Weathering the Storms of Regulatory Risk

Going rogue. Paving the way. Being a change agent…For many entrepreneurs, establishing themselves as brazen, smart, and transformative innovators is the thing (other than profit) that elicits success. This ‘trailblazer’ sentiment is why many people go into business in the first place. It’s to provide a practical, useful service or product that didn’t exist before. But herein lies the rub. This “something new” still needs to fall within the confines of industry regulation. The proverbial and literal rulebooks established for industries across the board are created over time, improving (at least in theory) and morphing as new learnings emerge. But what happens when businesses continue to operate outside established rules, especially as these rules change? What if, in the name of “innovation,” rules are broken? What if people get hurt? The truth is, there are countless examples of where non-compliance has led to less-than-favorable outcomes for otherwise successful businesses. Organizations might scramble to “make good” with the buying public by offering incentives or create elaborate PR campaigns to convince stakeholders that everything is under control...that the rules weren’t broken, but perhaps merely bent. But this scrambling, as we’ve all seen, can come with hefty financial costs. So how does a business navigate a crowded market with something new while still following regulations? How would one weather the storms of regulatory risk? Alternative risk planning, by way of a captive insurance company, could provide answers.

Captive Insurance & Regulatory Risk

The Issues at Hand by Industry

Regulatory risk is defined as a change in laws and regulations that will materially impact a security, business, sector, or market (Source: To translate simply, it’s the risk of rules changing, and businesses failing to change with them. But regulatory changes are ubiquitous across industries and there’s no getting around them. But the types of rules and regulations differ greatly between industries--a business’s ability to adhere to new rules can vary greatly too.

When organizations unintentionally fail to move in tune with a new regulatory environment (which results in a loss), captive insurance coverages may offer financial support. A captive is an insurance company that has been specifically created to insure the risks of an affiliated company or companies. The captive works in tandem with an existing commercial policy, providing specialized coverages for the operating business. Tax-advantaged premiums are paid to the captive where they accumulate as earned surplus. Captive insurance companies can provide financial benefits such as a 0% Federal income tax rate on the captive’s underwriting profits, dividends, and secured loans. Ultimately, the premiums are there to pay for losses—even those related to regulatory risk / regulatory changes.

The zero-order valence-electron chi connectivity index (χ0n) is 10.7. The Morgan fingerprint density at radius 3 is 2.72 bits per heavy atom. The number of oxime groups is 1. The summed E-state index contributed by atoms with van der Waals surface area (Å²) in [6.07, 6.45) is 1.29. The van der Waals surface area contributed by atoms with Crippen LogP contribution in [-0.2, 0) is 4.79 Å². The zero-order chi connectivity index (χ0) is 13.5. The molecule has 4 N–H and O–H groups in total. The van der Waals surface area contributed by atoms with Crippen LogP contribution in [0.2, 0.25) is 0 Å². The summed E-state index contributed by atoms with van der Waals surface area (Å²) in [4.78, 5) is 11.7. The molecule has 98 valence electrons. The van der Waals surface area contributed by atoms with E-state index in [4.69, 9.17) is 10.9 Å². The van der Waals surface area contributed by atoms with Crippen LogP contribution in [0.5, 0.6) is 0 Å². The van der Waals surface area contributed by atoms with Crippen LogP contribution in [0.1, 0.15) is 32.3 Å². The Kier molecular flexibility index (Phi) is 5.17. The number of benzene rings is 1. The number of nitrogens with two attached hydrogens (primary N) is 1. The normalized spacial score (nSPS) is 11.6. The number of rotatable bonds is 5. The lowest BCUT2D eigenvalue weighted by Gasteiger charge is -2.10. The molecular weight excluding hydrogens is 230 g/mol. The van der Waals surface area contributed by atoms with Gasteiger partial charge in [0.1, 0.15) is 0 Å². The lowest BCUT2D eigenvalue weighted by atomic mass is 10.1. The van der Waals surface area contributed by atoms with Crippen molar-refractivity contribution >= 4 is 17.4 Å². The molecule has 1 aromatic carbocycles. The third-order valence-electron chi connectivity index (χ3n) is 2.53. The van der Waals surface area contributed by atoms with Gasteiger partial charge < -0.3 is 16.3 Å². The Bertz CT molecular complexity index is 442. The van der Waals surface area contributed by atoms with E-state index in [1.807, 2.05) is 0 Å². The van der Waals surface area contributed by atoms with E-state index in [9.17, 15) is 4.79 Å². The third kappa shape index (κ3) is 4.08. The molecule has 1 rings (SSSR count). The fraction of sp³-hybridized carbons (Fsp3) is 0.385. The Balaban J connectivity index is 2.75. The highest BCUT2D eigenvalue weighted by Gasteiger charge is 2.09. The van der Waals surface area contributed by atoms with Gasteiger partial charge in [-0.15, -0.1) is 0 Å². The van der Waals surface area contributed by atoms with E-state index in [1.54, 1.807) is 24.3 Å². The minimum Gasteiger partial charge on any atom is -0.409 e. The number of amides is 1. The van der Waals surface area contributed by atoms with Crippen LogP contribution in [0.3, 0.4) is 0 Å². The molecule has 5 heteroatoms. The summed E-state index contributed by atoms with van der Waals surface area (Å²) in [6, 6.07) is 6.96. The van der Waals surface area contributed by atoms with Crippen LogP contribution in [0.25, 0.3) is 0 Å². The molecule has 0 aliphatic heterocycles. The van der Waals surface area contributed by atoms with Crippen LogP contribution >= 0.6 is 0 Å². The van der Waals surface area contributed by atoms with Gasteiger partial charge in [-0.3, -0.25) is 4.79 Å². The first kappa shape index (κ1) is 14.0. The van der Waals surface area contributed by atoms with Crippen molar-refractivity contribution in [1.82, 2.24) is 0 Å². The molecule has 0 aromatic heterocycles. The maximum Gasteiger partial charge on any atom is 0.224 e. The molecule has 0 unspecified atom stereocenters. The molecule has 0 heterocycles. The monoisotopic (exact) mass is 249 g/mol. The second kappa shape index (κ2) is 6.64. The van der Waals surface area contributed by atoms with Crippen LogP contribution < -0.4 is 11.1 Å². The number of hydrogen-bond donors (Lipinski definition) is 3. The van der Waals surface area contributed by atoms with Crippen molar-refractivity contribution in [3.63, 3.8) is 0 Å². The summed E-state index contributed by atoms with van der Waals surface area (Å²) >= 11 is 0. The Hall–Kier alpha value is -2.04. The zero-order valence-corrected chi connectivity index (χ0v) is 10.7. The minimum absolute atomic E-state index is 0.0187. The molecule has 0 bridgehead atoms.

Here, we’ve pulled together relevant issues and news affecting mid-market businesses from a regulatory perspective. We’ll provide specific examples of how the formation of a captive insurance company might help to curtail any financial backlash from the regulatory issues highlighted.


Manufacturing Law Concerning the Internet of Things

The Internet of Things (IoT)—the interconnectivity between the internet and machines—is being adopted by manufacturing companies around the globe. From Nest thermostats and Google Home Assistants to self-driving cars, the IoT is in-demand in a major way. But inherently, as with all tech, there are security risks involved. Because of this, California Governor Jerry Brown signed into law a new bill aimed at regulating the security of IoT devices in September 2019 (Source:

The statutory change calls for “smart things” manufacturers to include a “reasonable security feature” as part of the devices they sell. Devices should have a pre-programmed password that is unique to each product unit. The bill clearly defines these connected devices as “any device, or other physical object that is capable of connecting to the Internet, directly or indirectly, and that is assigned an Internet Protocol address or Bluetooth address.” The security feature requires a user to generate a new means of authentication before access is granted to the device for the first time.” The language as to how businesses should enable this security feature is arguably vague. This ambiguity combined with a business’s potential inability to comply with what’s required could cause them to inadvertently become non-compliant. If this were to happen, California could levy big fines which they may not be prepared for.